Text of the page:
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    ECG - suspect anterior myocardial infarction
    avatar
    suri2509 posted:
    Hi,

    i am 33 male 5'7" and 70Kg weight. Yesterday as a toutine health check up i tool an ECG which gives me abnormal results.

    1. suspect anterior myocardial infarction
    2. suspect posterior myocardial infarction
    3. Slight ST- T abnormality.
    4. Tachicardia - 116 BPM

    No chest pain but i always had palpitations (90-100) and when i took above ecg my heart beat was 116BPM.

    I was diagnose with panic attack before a year and iam using cymbalta (duloxitine) for same. Before 3 months i had a ecg and holter monitor which shows OK. I didnt met a cardiologist with my recent ECG report. Please let me know about this problem

    Additional Info - BP 140/60 - 180/100
    All other blood tests are OK except Cholestrol test
    Lipid Profile - 240 LDL, 60HDL
    always feel dizzy since 2 years (for this i have had MRI brain , spine. Spinal MRI says mild disc dehydration seen at c2-c7)


    .
    Reply
     
    avatar
    cardiostarusa1 responded:
    Hi:

    "I didn't meet a cardiologist with my recent ECG report."

    Consulting with one seems warranted.

    In general-only here, a routine resting electrocardiogram (ECG) is an "inexact science", a relatively low-sensitivity 2D recording of a dynamic 3D process, offering limited heart-diagnostics, and sometimes yields inconclusive or erroneous results.

    HeartSite

    EKG

    It is important to remember that EKGs are not 100% accurate. Normal recordings can be obtained in patients with significant heart disease , or some "abnormalities" may exist in the presence of a normal heart.

    http://www.heartsite.com/html/ekg.html

    The most common type of palpitations, premature ventricular contractions (PVCs, occurs even in many healthy individuals), has various causes or triggers, cardiac and non-cardiac.

    Often, PVCs are typically harmless, be it isolated (single), couplets (2-in-row), triplets (3-in-a-row) or salvos (short bursts of 3 or more in-a-row), bigeminy (occurring every other beat), trigeminy (occurring every third beat), quadrigeminy (occurring every fourth beat), etc., etc.

    However, the main problem or concern (even more so, much more emphasized for those with certain major or serious heart conditions) with PVCs is if/when sustained ventricular tachycardia (runs of PVCs over 30 seconds) occurs.

    Symptoms that may/can occur wih PVCs includes none at all or chest pain/discomfort/pressure/tightness, difficulty breathing, lightheadedness/dizziness, and in uncommon to rare cases, near-syncope or syncope (temporary loss of consciousness, includes fainting and passing out).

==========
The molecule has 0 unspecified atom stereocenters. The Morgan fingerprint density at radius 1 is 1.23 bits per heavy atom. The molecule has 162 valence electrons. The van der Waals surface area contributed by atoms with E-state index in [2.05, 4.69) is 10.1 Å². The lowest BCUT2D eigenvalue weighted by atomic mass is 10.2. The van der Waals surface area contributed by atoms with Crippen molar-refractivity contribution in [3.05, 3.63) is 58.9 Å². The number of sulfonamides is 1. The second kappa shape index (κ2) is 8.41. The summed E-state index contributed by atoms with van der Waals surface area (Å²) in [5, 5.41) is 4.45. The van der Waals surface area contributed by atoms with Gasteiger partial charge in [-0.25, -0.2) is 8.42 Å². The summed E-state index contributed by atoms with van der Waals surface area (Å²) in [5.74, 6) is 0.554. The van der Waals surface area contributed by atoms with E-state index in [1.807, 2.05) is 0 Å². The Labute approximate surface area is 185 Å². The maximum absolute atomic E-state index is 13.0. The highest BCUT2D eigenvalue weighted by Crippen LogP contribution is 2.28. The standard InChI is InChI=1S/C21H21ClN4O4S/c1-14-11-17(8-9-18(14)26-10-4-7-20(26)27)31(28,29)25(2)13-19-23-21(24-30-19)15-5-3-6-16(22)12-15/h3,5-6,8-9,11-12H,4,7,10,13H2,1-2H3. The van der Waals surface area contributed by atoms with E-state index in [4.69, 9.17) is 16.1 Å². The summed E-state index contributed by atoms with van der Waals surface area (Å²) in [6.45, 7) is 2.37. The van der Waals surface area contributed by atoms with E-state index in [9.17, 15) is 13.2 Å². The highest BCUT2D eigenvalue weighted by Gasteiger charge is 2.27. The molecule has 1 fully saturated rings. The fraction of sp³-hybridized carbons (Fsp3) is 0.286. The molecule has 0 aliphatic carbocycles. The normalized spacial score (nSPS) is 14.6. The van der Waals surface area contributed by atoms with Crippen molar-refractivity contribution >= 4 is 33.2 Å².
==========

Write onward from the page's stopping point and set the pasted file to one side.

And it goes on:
Normal resting range heart rate in adults is 60-100 BPM. Average in men is 72-78 BPM. Normal resting blood pressure in adults is under 120/80 with 115/75 or 110/70 considered as being optimal/ideal.

    Prehypertension is defined as systolic of 120-139 mmHg and diastolic of 80-89 mmHg. Stage 1 is systolic of 140-159 and diastolic of 90-99. Stage II is systolic of 160-179 and diastolic of 100-109. Stage III is systolic greater than 180 and diastolic greater than 110. Stage IV systolic of 210 and greater, and diastolic of 120 and greater.

    Health dangers from blood pressure vary among different age groups and depending on whether systolic or diastolic pressure (or both) is elevated, and for how long.

    Elevated blood pressure, isolated diastolic hypertension, isolated systolic hypertension and diastolic/systolic hypertension, increases the risk of cardiovascular disease, cerebrovascular disease, and renovascular disease.

    High systolic blood pressure appears as a significant indicator for heart complications, including death, in all ages, but especially in middle-aged and older adults.

    High diastolic pressure is a strong predictor of heart attack and brain attack in young adults and in those of any age with essential hypertension, high blood pressure from unknown causes, which occurs in the great majority of cases.

    Also, pulse pressure is important, the difference between systolic and diastolic. Usually, the resting (in sitting position) pulse pressure in healthy individuals is 40 mmHg, give or take a bit. A consistently narrow (say 20-25 or less) or consistently wide (say 60-65 or more) pulse pressure is not good.

    Best of luck down the road of life.

    Take care,

    CardioStar*

    WebMD member (since 8/99)

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    WebMD

    Heart Disease TYPES

    Men/Women

    Acquired/congenital

    http://www.webmd.com/heart-disease/heart-disease-men


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    LEARN ABOUT the Heart


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    The Heart: (Human Anatomy) Pictures, Definition, Location in the Body and Heart Problems

    http://www.webmd.com/heart/picture-of-the-heart

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    Quote!

    "Be a questioning patient. TALK to your DOCTOR and ASK QUESTIONS. Studies show that patients who ask the most questions, and are most assertive, get the best results. Be vigilant and speak up!"

    - Charles Inlander, People's Medical Society

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    It's your future......be there.

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    WebMD forums does not provide medical advice, diagnosis or treatment.


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